Streep, Bullock have multiple mentions
Even with all the blogging, prognosticating and analyzing, the Golden Globes continue to throw a handful of thesps into the mix, surprising and shaking up awards season.
This year in the drama actor category, Tobey Maguire’s perf in Jim Sheridan’s “Brothers” impressed enough Hollywood Foreign Press Assn. voters to earn him a spot alongside George Clooney (“Up in the Air”), Colin Firth (“A Single Man”), Morgan Freeman (“Invictus”) and Jeff Bridges, the latter receiving huzzahs for his turn as a down-and-out country-western singer in “Crazy Heart.”
Maguire’s inclusion signals that he may be the actor to break out from “Brothers” if the pic starts to create some awards heat.
Those who missed the cut in the category include Jeremy Renner, whose pic “The Hurt Locker” continues its kudos roll. Film was voted best of the year by several groups, including the Los Angeles and Boston film critics, and director Kathryn Bigelow has been tabbed as well. Renner was acknowledged by the Screen Actors Guild, however, so it seems his awards chances are still very much alive.
Also, the post-apocalyptic “The Road” might have proved too dark for the HFPA, leaving Viggo Mortensen off the shortlist.
As for lead drama actress, Emily Blunt proves that wearing a corset — and of course delivering the thesping goods — can translate into kudos gold. Blunt, who became a worldwide name with her role in “The Devil Wears Prada,” was also tapped by the Broadcast Film Critics Assn. for her turn in “The Young Victoria,” and the film’s late release could prove to her benefit as more voters are now recently aware of her performance.
Bob Berney, the topper at Apparition — the studio behind “The Young Victoria” — says Blunt’s youth makes the period piece more accessible for moviegoers who might not want to delve into England’s sometimes dense history.
“She’s a young and familiar face, and that sort of loosens up people’s perceptions of the film,” says Berney, who also witnessed the resignation of having one of his films’ other thesps — “Bright Star” actress Abbie Cornish — not register with the HFPA.
He adds that Blunt’s nod can also give the film some box office momentum: “The nomination gives the audience some focus and gets them in the theaters the first weekend. It gets the process started.”
In addition to Blunt, vet Helen Mirren (“The Last Station”) and newcomers Carey Mulligan (“An Education”) and Gabourey Sidibe (“Precious”), nominee Sandra Bullock has the benefit of being both in the awards conversation and in a current box office hit.
“The Blind Side” continues to accumulate coin for Warner Bros., and Bullock — also nominated for her turn in “The Proposal” — now has four career Globe noms (“While You Were Sleeping” and “Miss Congeniality” are the others) but nothing from Oscar yet. “The Blind Side” momentum may help end that situation.
On the comedy-musical side for leading ladies, Meryl Streep matched Bullock with a pair of noms, but this time in the same category. Streep’s 15 Oscar nominations is a record, but with these two latest nods she now has a staggering 25 Globe nominations (including TV) and has won three times in the last decade (“The Devil Wears Prada,” “Angels in America” and “Adaptation”).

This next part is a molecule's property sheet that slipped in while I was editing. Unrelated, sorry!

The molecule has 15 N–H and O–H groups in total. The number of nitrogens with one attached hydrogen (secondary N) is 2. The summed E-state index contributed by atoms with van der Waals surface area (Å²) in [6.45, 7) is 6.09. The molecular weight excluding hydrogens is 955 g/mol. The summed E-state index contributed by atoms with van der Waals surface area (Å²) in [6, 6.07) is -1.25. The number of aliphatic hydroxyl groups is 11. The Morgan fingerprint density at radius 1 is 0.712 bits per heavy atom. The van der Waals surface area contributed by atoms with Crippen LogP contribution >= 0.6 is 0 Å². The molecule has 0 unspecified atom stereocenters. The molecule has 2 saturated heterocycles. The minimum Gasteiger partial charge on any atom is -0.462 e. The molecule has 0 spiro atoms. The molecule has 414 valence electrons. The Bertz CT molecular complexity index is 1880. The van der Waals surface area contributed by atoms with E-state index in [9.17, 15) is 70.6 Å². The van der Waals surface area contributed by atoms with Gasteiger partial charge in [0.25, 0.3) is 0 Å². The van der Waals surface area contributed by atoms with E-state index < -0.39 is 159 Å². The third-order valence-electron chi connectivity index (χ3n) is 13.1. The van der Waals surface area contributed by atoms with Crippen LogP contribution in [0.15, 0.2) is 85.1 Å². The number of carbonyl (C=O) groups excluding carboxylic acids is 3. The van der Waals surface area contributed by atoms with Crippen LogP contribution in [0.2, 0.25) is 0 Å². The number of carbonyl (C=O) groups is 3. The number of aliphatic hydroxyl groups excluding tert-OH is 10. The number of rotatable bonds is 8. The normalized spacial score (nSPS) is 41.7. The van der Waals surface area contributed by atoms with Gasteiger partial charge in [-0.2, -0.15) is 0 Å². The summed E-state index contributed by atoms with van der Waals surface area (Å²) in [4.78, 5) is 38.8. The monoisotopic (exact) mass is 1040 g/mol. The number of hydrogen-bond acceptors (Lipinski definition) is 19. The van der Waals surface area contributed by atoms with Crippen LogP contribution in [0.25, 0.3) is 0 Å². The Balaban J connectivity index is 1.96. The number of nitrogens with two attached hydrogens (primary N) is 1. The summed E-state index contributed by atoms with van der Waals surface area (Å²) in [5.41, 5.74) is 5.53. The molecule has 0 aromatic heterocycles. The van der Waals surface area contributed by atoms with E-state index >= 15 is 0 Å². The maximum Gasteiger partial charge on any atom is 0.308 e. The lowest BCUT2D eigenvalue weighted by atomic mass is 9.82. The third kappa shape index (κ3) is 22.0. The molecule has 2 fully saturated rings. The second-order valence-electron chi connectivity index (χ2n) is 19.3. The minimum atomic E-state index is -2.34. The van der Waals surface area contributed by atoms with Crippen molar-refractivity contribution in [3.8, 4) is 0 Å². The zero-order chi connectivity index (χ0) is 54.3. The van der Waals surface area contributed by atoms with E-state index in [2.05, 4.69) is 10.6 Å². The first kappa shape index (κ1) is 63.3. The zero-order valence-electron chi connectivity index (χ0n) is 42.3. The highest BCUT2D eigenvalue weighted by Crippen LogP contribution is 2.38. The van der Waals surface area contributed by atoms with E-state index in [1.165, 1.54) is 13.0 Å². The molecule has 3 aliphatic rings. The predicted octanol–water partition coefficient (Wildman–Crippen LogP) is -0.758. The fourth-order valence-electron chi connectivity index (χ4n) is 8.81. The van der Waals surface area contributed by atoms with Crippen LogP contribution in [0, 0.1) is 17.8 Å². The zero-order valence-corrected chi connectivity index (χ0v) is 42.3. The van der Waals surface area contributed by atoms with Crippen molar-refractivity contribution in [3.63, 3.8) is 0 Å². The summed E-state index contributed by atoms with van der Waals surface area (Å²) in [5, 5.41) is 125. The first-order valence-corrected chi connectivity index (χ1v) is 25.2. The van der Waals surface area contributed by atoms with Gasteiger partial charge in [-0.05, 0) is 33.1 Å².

Between Streep, Bullock and a nomination for Julia Roberts in “Duplicity,” it’s hard to argue that this category doesn’t have the most star wattage of all.
In the supporting categories, “Up in the Air” has two women — Anna Kendrick and Vera Farmiga — that might be in danger of splitting the vote against Penelope Cruz (“Nine”), Julianne Moore (“A Single Man”) and a powerful performance Mo’Nique. Actress comes from a comedy background but is anything but funny in Lee Daniels’ disturbing look at a dysfunctional mother-daughter relationship in “Precious.”
Supporting actors include a Canadian, vet Christopher Plummer (“The Last Station”); a European, Christoph Waltz (“Inglourious Basterds”), a new face to U.S. audiences; two previous Golden Globe winners, Matt Damon (“Invictus”) and Stanley Tucci (“The Lovely Bones”); and former nominee Woody Harrelson (“The Messenger”).
What: Golden Globes Awards
When: Jan. 17
Where: Beverly Hilton
Lead Actor, Drama
Jeff Bridges, “Crazy Heart”
George Clooney, “Up in the Air”
Colin Firth, “A Single Man”
Morgan Freeman, “Invictus”
Tobey Maguire, “Brothers”
Lead Actress, Drama
Emily Blunt, “The Young Victoria”
Sandra Bullock, “The Blind Side”
Helen Mirren, “The Last Station”
Carey Mulligan, “An Education”
Gabourey Sidibe, “Precious”
Lead Actor, Comedy-Musical
Matt Damon, “The Informant”
Daniel Day-Lewis, “Nine”
Robert Downey Jr., “Sherlock Holmes”
Joseph Gordon-Levitt, “500 Days of Summer”
Michael Stuhlbarg, “A Serious Man”
Lead Actress, Comedy-Musical
Sandra Bullock, “The Proposal”
Marion Cotillard, “Nine”
Julia Roberts, “Duplicity”
Meryl Streep, “It’s Complicated”
Meryl Streep, “Julie and Julia”
Matt Damon, “Invictus”
Woody Harrelson, “The Messenger”
Christopher Plummer, “The Last Station”
Stanley Tucci, “The Lovely Bones”
Christoph Waltz, “Inglourious Basterds”
Penelope Cruz, “Nine”
Vera Farmiga, “Up in the Air”
Anna Kendrick, “Up in the Air”
Julianne Moore, “A Single Man”